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ARS Home » Pacific West Area » Corvallis, Oregon » Horticultural Crops Research » Research » Research Project #435622

Research Project: Assessing the Risk of Globodera spp. to U.S. Potato Production by Defining Global Diversity

Location: Horticultural Crops Research

Project Number: 2072-22000-043-35-S
Project Type: Non-Assistance Cooperative Agreement

Start Date: Sep 15, 2018
End Date: Sep 30, 2019

Objective:
1. Collect Globodera spp. populations from South America. 2. Molecularly characterize and generate global phylogenies of Globodera spp.

Approach:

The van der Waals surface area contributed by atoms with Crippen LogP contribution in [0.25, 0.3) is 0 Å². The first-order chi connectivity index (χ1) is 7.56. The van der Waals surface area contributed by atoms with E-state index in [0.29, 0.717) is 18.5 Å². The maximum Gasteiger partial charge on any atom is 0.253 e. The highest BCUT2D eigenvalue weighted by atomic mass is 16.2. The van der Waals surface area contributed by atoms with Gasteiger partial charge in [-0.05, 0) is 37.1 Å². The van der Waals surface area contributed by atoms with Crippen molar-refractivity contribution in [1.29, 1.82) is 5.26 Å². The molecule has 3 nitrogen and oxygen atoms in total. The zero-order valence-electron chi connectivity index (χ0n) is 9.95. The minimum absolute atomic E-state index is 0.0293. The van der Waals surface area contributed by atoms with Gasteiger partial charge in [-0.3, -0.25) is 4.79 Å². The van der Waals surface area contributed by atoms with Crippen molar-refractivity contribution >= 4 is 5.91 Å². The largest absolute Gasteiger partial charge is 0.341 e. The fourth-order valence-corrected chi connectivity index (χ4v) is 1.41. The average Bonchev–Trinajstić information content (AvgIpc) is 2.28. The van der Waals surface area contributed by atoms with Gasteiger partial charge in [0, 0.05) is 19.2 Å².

Globodera spp. populations will be collected in collaboration with collaborators in Chile, Peru, and Bolivia. These contacts have already been made with collaborations in place with Servicio Agricola y Ganadero, Chile (Pancheco and Acevedo) and CABI, Bolivia (Franco). Sampling will focus on the Andes region which is assumed to be the place of origin of Globodera spp. Compared to other globally important pathogens (i.e., Phytophthora) there are only a handful of South American Globodera populations that have been included in population genetics studies; this study will significantly add to the number of populations which can be included in phylogenetic analyses to encompass Globodera diversity worldwide. Preliminary results from samples collected in Chile indicate that populations will likely be a mix of species, therefore, all analyses will be conducted on single cysts. Whole genome shotgun sequencing from cyst extracted genomic DNA will be conducted on the Illumina HiSeq 3000 platform. Genomes will be assembled using a combination of de novo assembly methods and reference guided methods utilizing closely related Globodera genomes; there are genomes available for G. rostochiensis, G. pallida, and G. ellingtonae. Single-copy orthologous protein sequences will be mined from assembled genomes using hidden Markov models (HMM) and aligned to one another. The resulting multi-gene alignment will be used to generate a phylogenomic tree to visualize the revolutionary relationships of new populations and known Globodera species.